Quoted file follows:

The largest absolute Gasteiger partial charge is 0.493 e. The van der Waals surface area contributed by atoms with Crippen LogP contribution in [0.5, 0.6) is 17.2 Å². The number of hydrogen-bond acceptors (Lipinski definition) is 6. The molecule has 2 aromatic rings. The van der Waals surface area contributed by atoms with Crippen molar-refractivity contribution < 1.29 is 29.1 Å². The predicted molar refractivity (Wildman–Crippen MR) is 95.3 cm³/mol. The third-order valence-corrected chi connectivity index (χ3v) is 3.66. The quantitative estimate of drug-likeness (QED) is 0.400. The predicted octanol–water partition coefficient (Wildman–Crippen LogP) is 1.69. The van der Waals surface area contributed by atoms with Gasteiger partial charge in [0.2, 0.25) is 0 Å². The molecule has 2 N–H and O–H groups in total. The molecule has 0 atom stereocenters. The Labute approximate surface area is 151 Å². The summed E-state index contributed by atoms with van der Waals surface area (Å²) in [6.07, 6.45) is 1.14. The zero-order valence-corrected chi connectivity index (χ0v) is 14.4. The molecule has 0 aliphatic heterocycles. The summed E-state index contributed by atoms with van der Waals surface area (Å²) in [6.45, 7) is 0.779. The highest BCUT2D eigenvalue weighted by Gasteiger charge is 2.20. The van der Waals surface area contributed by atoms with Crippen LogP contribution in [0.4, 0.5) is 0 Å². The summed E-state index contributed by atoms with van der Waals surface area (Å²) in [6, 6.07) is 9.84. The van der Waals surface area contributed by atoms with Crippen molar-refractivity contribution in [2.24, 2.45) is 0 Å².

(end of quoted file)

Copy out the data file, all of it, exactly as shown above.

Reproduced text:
The largest absolute Gasteiger partial charge is 0.493 e. The van der Waals surface area contributed by atoms with Crippen LogP contribution in [0.5, 0.6) is 17.2 Å². The number of hydrogen-bond acceptors (Lipinski definition) is 6. The molecule has 2 aromatic rings. The van der Waals surface area contributed by atoms with Crippen molar-refractivity contribution < 1.29 is 29.1 Å². The predicted molar refractivity (Wildman–Crippen MR) is 95.3 cm³/mol. The third-order valence-corrected chi connectivity index (χ3v) is 3.66. The quantitative estimate of drug-likeness (QED) is 0.400. The predicted octanol–water partition coefficient (Wildman–Crippen LogP) is 1.69. The van der Waals surface area contributed by atoms with Gasteiger partial charge in [0.2, 0.25) is 0 Å². The molecule has 2 N–H and O–H groups in total. The molecule has 0 atom stereocenters. The Labute approximate surface area is 151 Å². The summed E-state index contributed by atoms with van der Waals surface area (Å²) in [6.07, 6.45) is 1.14. The zero-order valence-corrected chi connectivity index (χ0v) is 14.4. The molecule has 0 aliphatic heterocycles. The summed E-state index contributed by atoms with van der Waals surface area (Å²) in [6.45, 7) is 0.779. The highest BCUT2D eigenvalue weighted by Gasteiger charge is 2.20. The van der Waals surface area contributed by atoms with Crippen LogP contribution in [0.4, 0.5) is 0 Å². The summed E-state index contributed by atoms with van der Waals surface area (Å²) in [6, 6.07) is 9.84. The van der Waals surface area contributed by atoms with Crippen molar-refractivity contribution in [2.24, 2.45) is 0 Å².